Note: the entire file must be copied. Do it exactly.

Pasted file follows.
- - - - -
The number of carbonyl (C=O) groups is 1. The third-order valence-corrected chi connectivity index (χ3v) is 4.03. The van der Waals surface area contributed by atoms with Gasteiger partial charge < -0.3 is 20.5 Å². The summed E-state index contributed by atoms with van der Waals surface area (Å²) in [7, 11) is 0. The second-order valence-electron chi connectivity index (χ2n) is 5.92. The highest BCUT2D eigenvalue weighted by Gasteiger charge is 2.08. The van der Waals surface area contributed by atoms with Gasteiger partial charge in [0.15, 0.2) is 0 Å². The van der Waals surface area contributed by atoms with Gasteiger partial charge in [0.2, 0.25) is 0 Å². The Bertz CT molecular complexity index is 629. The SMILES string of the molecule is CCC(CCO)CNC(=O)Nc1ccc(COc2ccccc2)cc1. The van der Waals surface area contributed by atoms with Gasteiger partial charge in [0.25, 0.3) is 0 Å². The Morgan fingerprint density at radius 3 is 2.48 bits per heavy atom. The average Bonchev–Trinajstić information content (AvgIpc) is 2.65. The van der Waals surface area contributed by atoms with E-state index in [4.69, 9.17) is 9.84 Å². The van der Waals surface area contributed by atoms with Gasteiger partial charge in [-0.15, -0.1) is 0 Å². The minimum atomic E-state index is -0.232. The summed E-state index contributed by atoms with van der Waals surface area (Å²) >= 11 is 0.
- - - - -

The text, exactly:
The number of carbonyl (C=O) groups is 1. The third-order valence-corrected chi connectivity index (χ3v) is 4.03. The van der Waals surface area contributed by atoms with Gasteiger partial charge < -0.3 is 20.5 Å². The summed E-state index contributed by atoms with van der Waals surface area (Å²) in [7, 11) is 0. The second-order valence-electron chi connectivity index (χ2n) is 5.92. The highest BCUT2D eigenvalue weighted by Gasteiger charge is 2.08. The van der Waals surface area contributed by atoms with Gasteiger partial charge in [0.15, 0.2) is 0 Å². The van der Waals surface area contributed by atoms with Gasteiger partial charge in [0.2, 0.25) is 0 Å². The Bertz CT molecular complexity index is 629. The SMILES string of the molecule is CCC(CCO)CNC(=O)Nc1ccc(COc2ccccc2)cc1. The van der Waals surface area contributed by atoms with Gasteiger partial charge in [0.25, 0.3) is 0 Å². The Morgan fingerprint density at radius 3 is 2.48 bits per heavy atom. The average Bonchev–Trinajstić information content (AvgIpc) is 2.65. The van der Waals surface area contributed by atoms with E-state index in [4.69, 9.17) is 9.84 Å². The van der Waals surface area contributed by atoms with Gasteiger partial charge in [-0.15, -0.1) is 0 Å². The minimum atomic E-state index is -0.232. The summed E-state index contributed by atoms with van der Waals surface area (Å²) >= 11 is 0.